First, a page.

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Lemieux-Stevens, Gamboa-Alvarado & Culcay-Andrade predictions

David Lemieux Demetrius Andrade Yuriorkis Gamboa

By Harry Rowland: This should be an exciting matchup with two come-forward punchers going head to head. This contest is not a title eliminator of any kind but is a crossroads fight. The winner aiming to stay relevant as a middleweight contender. Both fighters are slightly past their best but both still hungry to fulfil their previous potential.

Lemieux’s 36-3 (32) career was off to a fast start, notching up 25 straight wins, with all but one coming via knockout. Then he ran into veteran boxer Marco Antonio Rubio, who looked to be heading the same way as the others until he managed to weather the storm and expose Lemieux as somewhat of an on-top fighter, stopping him in 7 once he had emptied his tank.

The aura of invincibility was broken and again he was beaten by Joachim Alcine in his very next fight, this time on points. Lemieux reemerged just 6 months later with a more cautious energy reserving style, stringing together another 8 wins, before beating Hassan N’Dam N’Jikam for the vacant IBF Middleweight title.

This set up a unification with Gennady Golovkin which Lemieux never looked like winning until he was promptly stopped in the 8th. Both N’Dam and Golovkin are also common opponents of Stevens. Both stopped by Golovkin in the 8th. The N’Dam results are more telling as Stevens was knocked down and out-boxed over 12, whereas Lemieux has his man down 4 times on the way to a clear 12 round win.

Stevens’ 29-5 (21) early career had a similar projection to Lemieux, with 11 of his 13 straight wins coming early, 10 of which within 2 rounds. He then lost concentration in the last round against journeyman Marcos Primera, which he reversed in an immediate rematch.

Stevens’ career is littered with losses to unheralded fighters than he ought to have beaten, but is also littered with stoppage wins over unbeaten prospects Piotr Wilczewski, Tureano Johnson and most recently Patrick Teixeira, whose promotors were taught a hard lesson underestimating Stevens’ ability to find a home for his power when given the opportunity.

The knockout opportunity didn’t present itself in Stevens’ last fight against James De La Rosa, And he looked tired having to settle for a labored points win, in what turned out to be a competitive fight. In contrast Lemieux dealt with a similar level of opponent with relative ease in his most recent outing, Christian Fabian Rios, shutting him out over 10.

Lemieux not only has the edge in power but also has the better boxing ability. Stevens is slightly more flat footed and seems to tire the longer a fight goes on. Stevens’ best chance is to get in close and fight on the inside where he is not on the end of Lemieux’s bombs, and has less risk of being out-boxed. Stevens has the power to end anybody’s night early, but hasn’t been able to administer it at the highest level.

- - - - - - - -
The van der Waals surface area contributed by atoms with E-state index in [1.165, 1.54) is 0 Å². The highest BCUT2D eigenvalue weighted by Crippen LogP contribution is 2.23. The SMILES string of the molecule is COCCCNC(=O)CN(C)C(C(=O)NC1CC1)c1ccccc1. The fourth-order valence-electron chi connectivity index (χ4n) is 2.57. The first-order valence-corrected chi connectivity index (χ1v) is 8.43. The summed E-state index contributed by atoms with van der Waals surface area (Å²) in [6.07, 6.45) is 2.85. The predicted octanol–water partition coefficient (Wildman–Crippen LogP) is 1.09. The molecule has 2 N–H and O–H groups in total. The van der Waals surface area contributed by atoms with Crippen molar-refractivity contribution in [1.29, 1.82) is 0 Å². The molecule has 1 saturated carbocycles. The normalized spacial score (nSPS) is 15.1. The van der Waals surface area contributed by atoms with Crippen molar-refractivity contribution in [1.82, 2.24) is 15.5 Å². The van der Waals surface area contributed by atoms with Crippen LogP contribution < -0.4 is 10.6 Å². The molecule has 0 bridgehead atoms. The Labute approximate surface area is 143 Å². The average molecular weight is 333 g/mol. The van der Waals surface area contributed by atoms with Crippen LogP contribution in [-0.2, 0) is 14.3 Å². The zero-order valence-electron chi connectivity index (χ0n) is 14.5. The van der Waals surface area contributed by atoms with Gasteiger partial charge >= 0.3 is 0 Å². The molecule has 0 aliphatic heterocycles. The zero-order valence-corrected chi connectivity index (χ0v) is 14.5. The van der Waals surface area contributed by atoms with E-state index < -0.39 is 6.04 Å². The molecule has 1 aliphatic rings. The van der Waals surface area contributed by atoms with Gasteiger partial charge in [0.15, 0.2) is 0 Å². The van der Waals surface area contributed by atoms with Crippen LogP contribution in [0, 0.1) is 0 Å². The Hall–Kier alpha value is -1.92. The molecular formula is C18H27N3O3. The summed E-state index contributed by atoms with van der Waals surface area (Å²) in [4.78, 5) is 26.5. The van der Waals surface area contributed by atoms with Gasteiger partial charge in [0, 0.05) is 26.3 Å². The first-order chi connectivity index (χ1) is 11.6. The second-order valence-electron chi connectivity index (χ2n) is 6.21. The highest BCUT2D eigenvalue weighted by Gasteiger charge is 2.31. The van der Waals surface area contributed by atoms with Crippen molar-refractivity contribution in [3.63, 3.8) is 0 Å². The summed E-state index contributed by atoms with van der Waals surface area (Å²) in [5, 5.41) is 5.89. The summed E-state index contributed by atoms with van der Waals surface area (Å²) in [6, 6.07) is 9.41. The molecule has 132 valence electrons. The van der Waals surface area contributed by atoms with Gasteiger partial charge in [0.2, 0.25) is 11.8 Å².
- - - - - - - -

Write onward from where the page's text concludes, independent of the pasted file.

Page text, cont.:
Assuming Lemieux doesn’t get caught with anything silly, he should be able to control the fight from the outside, keeping him on the end of his punches, outworking Stevens as he plods forward behind his high guard with little head movement. I believe Lemieux will start to break his man down in the later rounds, perhaps not quite being able to finish him off and having to settle for a unanimous points victory.

Yuriorkis Gamboa vs Rene Alvarado

Gamboa’s 25-1 (17) illustrious career stagnated somewhat after his first professional loss to Terrence Crawford, for the WBO Lightweight title in 2014. A fight in which he was out boxing the bigger man, only to throw the game plan out of the window and the fight with it, opting to slug it out in an irrational demonstration of bravado.

Former unified Featherweight champion Gamboa has only fought twice since the Crawford defeat, winning against tune up type opponents, and this Saturday’s bout looks to be no different. Alvarado 24-7 (16) has landed this bout off a career best win over Jayson Velez, but it must be stated he has lost on every other occasion he has stepped up, and losing 3 of his last 5.

Gamboa will have too much for Alvarado in every department. Due to Gamboa’s recent inactivity you can forgive another soft touch, but following this bout we want to see him step up the level of opponent and his fight schedule. At 35 time is running out, and it’s already clear that he has massively underachieved given the talent he possesses. Despite this I believe he still has enough left to raise a belt at Lightweight.

Assuming Gamboa is fit and motivated, this should be a routine stoppage win around the midway mark of the fight.

Demetrius Andrade vs Jack Culcay

Such is Andrade’s 23-0 (16) talent, he would probably be the favorite over any super welterweight, barring Saul Alvarez, the Charlo brothers and Erislandy Lara. Even then it would be 50/50. This is a strong statement considering this WBA title bout is his first for world honours and his resume is somewhat thin.

Culcay 22-1 (11) is a solid fighter, only losing the once in a split decision to decent but limited Guido Nicholas Pitto, which was avenged immediately. Despite 8 wins in a row over respectable opposition, the typically orthodox upright European style of Culcay is going to struggle against Andrade’s unorthodox mobility and awkward punching angles.

Andrade has the edge in speed, power, athleticism, talent, footwork, stamina and height. The only thing in Culcay’s favor is the fight being in the Germans backyard. This won’t be enough however as I expect Andrade to put on another dynamic performance, coasting to a unanimous points win. Only Culcay’s strength, grit and determination will allow him to keep going to the final bell.


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